AFX is a tumour that occurs primarily in older individuals after the skin of the head and neck has been damaged significantly by sun exposure and/or therapeutic radiation. Clinically, lesions usually are suggestive of malignancy because they arise rapidly (over just a few weeks or months) in skin in which other skin cancers have been found and treated. When this clinical impression is combined with highly anaplastic pathology, misdiagnosis can result in unnecessary and extensive surgery and radiation.

Histologically, lesions show a highly atypical and pleomorphic cellular appearance, but they typically respond to simple local excision. Clinicopathologic correlation is essential. Factors important to consider are lesion location, patient age, histopathologic appearance, and the observation that the tumour arises from the dermis, not the fat. Many AFX tumours may represent a superficial form of malignant fibrous histiocytoma (MFH) with a much better prognosis. Some cases may represent primary squamous cell carcinoma (SCC) that fails to express keratin.

Sex: Male-to-female ratio is equal.

Age:  In one study, age ranged from 13-95 years with a mean age of 69 years.

History : Typically, the patient presenting with AFX is an older individual (mean age 69 y) with sun-damaged or radiation-damaged skin of the head, neck, and scalp.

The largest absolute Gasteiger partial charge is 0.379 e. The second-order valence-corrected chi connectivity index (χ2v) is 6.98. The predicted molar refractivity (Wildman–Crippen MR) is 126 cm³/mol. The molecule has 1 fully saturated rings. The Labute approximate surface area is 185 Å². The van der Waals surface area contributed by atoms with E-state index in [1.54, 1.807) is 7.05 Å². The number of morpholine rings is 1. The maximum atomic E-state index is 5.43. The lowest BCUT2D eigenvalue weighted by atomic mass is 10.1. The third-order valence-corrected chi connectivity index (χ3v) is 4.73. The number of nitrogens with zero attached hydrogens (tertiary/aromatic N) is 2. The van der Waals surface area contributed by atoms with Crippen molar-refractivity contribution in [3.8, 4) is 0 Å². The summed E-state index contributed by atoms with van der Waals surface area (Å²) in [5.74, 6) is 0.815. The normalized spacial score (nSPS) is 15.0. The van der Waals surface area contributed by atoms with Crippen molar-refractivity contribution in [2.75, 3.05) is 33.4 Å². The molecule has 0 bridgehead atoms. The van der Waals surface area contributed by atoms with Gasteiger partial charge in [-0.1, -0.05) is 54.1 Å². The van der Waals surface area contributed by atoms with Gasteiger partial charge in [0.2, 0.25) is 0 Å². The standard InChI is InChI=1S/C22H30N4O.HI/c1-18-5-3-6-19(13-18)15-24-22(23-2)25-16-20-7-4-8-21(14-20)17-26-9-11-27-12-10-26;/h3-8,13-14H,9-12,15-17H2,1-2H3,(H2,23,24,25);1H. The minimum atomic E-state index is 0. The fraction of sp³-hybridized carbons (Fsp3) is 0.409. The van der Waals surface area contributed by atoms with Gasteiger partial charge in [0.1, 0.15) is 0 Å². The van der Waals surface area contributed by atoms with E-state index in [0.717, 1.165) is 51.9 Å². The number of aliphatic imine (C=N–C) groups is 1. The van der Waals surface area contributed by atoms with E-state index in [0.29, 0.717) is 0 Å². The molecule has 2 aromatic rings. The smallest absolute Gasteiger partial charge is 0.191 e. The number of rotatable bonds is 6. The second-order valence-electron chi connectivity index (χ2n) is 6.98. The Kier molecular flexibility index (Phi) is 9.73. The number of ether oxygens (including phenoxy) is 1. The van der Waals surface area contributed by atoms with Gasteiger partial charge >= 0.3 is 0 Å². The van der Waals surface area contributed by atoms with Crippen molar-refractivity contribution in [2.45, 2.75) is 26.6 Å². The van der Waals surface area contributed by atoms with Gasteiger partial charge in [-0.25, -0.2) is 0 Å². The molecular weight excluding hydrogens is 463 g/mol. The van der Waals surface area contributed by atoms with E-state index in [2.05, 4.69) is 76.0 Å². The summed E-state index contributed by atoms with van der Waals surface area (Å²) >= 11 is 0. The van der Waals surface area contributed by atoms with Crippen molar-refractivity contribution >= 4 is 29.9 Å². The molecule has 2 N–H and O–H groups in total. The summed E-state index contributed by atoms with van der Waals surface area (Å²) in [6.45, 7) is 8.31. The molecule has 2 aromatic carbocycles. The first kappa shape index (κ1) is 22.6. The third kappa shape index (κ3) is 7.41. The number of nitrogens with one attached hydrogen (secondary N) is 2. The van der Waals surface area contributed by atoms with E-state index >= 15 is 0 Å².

• Nodules are red, juicy, and dome shaped and they may be ulcerated. Lesions are usually located on skin that is red, thin, and telangiectatic, indicating previous significant sun or radiation damage. Some nodules are dark enough, due to deposits of haemosiderin, to be confused with a nodular melanoma.
  • Nodules primarily are located on the head and neck and in sun-exposed areas. In addition, lesions have been reported to occur on the trunk, extremities, and in sun-protected areas. The ratio of lesions that occur on the head and neck to lesions that occur in other areas is approximately 4:1.
  • Tumour size increases proportionately with duration of existence but rarely exceeds 3 cm in diameter.
  • Lesion growth typically is rapid, and patients usually seek medical advice within 6 months of onset.
  • In adult cases, skin underlying developing AFX lesions may be considered locally immunosuppressed. Recent reports showed an increased incidence of AFX in patients with AIDS and in patients who are immunosuppressed because of organ transplantation.
  • One case of localized cutaneous metastases has been reported after excision of the primary lesion. This seems to be extremely rare.


Sun exposure and/or therapeutic radiation that have caused significant skin damage are associated with the development of AFX. The tumour primarily occurs on the head or neck of older individuals.